tection of God, fled to his hiding-place in the Gill. On a 
subsequent occasion he was less fortunate; having been 
taken prisoner, and led off towards Hamilton. At a place 
near Hamilton, where the Clyde was fordable, there was 
an ale-house. The troopers having stabled their horses 
here, and locked Gourlay in the stable, entered the ale-house, 


to regale themselves, and crack their jokes over their good 
fortune in capturing the old whig. Gourlay had now an 
opportunity of escaping, and he did not lose it. Getting on 
to the back of one of the horses, he managed to reach the 
baulks of the stable, and as the stable had only a thatch 
roof, he succeeded in opening a hole in it, and thereby escaped. 
He dashed through the river, and sought the hiding-place 
under the tree, which had served him in his hour of need, 
when flying from Bothwell. He subsequently reached his 
hiding-place in Garrion-gill ; but, for greater safety, was 
necessitated to leave the country. The days of persecution 
came to an end. The Revolution introduced happier times, 
and James Gourlay improved them. He survived the 
Revolution twenty-five years. In the year 1714, his aged 
bones were borne to the old church-yard of Cambusnethan, 
and there his dust rests safely, awaiting the resurrection. 
The Gourlays of Motherwell are sprung from this honourable 
stock. Old James Gibb of Cambusnethan is the great- 
grandson of James Gourlay of Overtown, and to him the 
author has been indebted for the above facts in the history 
of his witness-bearing progenitor. 

Two hundred years ago, there was a homely farm onstead 
in the valley, mid-way between Cam'nethan house and 
Garrionhaugh, called " Cam'nethan Mains/' The farm was 
tenanted by Alexander and James Gray, two brothers, who 
had a large share of loss and suffering during the troublous 
times to which our narrative refers. Their house, during 
the greater portion of the persecuting period, afforded a 
temporary but welcome shelter to those who were flying 
from danger. The hungry and weary always found refresh- 


: Of 


ment and repose under it3 roof. Indeed, it was one 
their favourite haunts, where they often communed, took 
council amid their straits, and joined in their devotional 
exercises. It was at that time a crime to be a resetter of 
a Covenanter. For several years the brothers Gray were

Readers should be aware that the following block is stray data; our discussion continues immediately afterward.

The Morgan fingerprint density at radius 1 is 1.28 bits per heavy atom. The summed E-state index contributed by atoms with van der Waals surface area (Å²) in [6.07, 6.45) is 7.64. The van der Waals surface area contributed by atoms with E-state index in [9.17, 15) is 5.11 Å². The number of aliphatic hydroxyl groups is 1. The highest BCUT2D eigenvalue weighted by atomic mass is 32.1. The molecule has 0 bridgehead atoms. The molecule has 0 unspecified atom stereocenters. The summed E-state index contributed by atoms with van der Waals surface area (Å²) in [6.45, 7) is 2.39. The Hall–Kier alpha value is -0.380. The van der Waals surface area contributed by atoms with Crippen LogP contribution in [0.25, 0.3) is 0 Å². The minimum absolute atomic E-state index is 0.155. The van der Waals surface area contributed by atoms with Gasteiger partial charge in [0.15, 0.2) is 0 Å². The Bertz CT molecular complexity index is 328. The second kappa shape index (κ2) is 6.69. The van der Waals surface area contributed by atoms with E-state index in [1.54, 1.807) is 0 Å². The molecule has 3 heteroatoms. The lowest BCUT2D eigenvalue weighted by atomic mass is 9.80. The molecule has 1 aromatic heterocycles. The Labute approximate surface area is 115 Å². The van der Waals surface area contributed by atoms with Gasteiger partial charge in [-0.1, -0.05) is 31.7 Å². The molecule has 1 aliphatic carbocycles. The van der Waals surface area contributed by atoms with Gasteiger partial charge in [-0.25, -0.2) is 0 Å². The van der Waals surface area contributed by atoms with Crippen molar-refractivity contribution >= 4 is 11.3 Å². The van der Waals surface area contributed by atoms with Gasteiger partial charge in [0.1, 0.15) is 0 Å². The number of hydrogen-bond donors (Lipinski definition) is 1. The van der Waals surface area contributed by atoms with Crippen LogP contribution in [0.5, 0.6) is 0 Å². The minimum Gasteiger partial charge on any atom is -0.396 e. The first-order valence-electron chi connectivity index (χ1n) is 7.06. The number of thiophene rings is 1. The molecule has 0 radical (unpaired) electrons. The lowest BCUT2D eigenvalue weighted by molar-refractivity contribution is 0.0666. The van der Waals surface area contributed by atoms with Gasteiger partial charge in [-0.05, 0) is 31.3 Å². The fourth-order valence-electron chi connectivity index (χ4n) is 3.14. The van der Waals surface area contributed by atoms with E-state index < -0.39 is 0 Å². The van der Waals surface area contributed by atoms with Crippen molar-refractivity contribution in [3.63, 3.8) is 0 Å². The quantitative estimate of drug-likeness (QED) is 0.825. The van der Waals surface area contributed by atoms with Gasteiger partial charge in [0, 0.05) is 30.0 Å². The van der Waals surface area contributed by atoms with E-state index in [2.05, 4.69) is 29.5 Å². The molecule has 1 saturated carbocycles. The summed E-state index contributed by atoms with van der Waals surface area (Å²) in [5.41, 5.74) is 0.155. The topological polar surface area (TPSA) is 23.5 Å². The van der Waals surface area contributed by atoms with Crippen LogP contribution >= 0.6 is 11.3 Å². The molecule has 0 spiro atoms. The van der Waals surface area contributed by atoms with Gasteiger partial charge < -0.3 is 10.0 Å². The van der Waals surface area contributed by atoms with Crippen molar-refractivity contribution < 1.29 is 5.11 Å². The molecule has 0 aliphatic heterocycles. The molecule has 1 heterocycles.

suspected of being guilty of this alleged crime, and occasion- 
ally, for weeks together, Alexander had to betake himself 
to a hiding-place in Garrion-gill. Cold, damp, and priva- 
tion broke down a vigorous constitution, and brought on 
disease. He was visibly dying, yet it was still unsafe to 
remove him from his damp cave in the Gill, to the comforts 
of his own house and bed, in Cam'nethan Mains. He re- 
quired an amount of attention which it was impossible to 
render him, unless he could be brought nearer home. Under 
cloud of night he was removed to the centre of a corn field, 
near his own house. Here, for weeks, the dying man lay, 
exposed to the rains by day, and the dews by night, till at 
length his friends resolved, at all hazards, to remove him to 
the shelter and comforts of his own house. They had now 
risen above the fear of man, because, in a brief space, the 
emaciated body of Alexander Gray would find a narrow 
bed " where the wicked cease from troubling, and the weary 
are at rest." Sir John Harper, Sheriff- depute of Lanark- 
shire, was at that time proprietor of Cam'nethan. In virtue 
of his office, he had to execute the persecuting edicts of 
those in power, and had frequently attempted to make a 
prisoner of Alexander Gray. His lady was a person of a 
christian spirit, and her sympathies flowed very freely, but 
secretly, in favour of the oppressed. Whenever an oppor- 
tunity afforded, unknown to her husband or domestics, she 
quietly walked up on an evening to call at Cam'nethan 


Mains, to join in the devotions and share in the pious con- 
versation around its hearth. Her visits having become 
frequent, they were discovered, and became the subject of 
remark and inquiry on the part of her husband. Her ready 
explanation was, " that she thought the gudewife at the 
Mains managed her dairy better than the dairy-maid did 
at Cam'nethan house, and she found herself profited by the 
lessons which she was there acquiring." James Gray sur- 
vived his brother, and was on his way to Bothwell Bridge,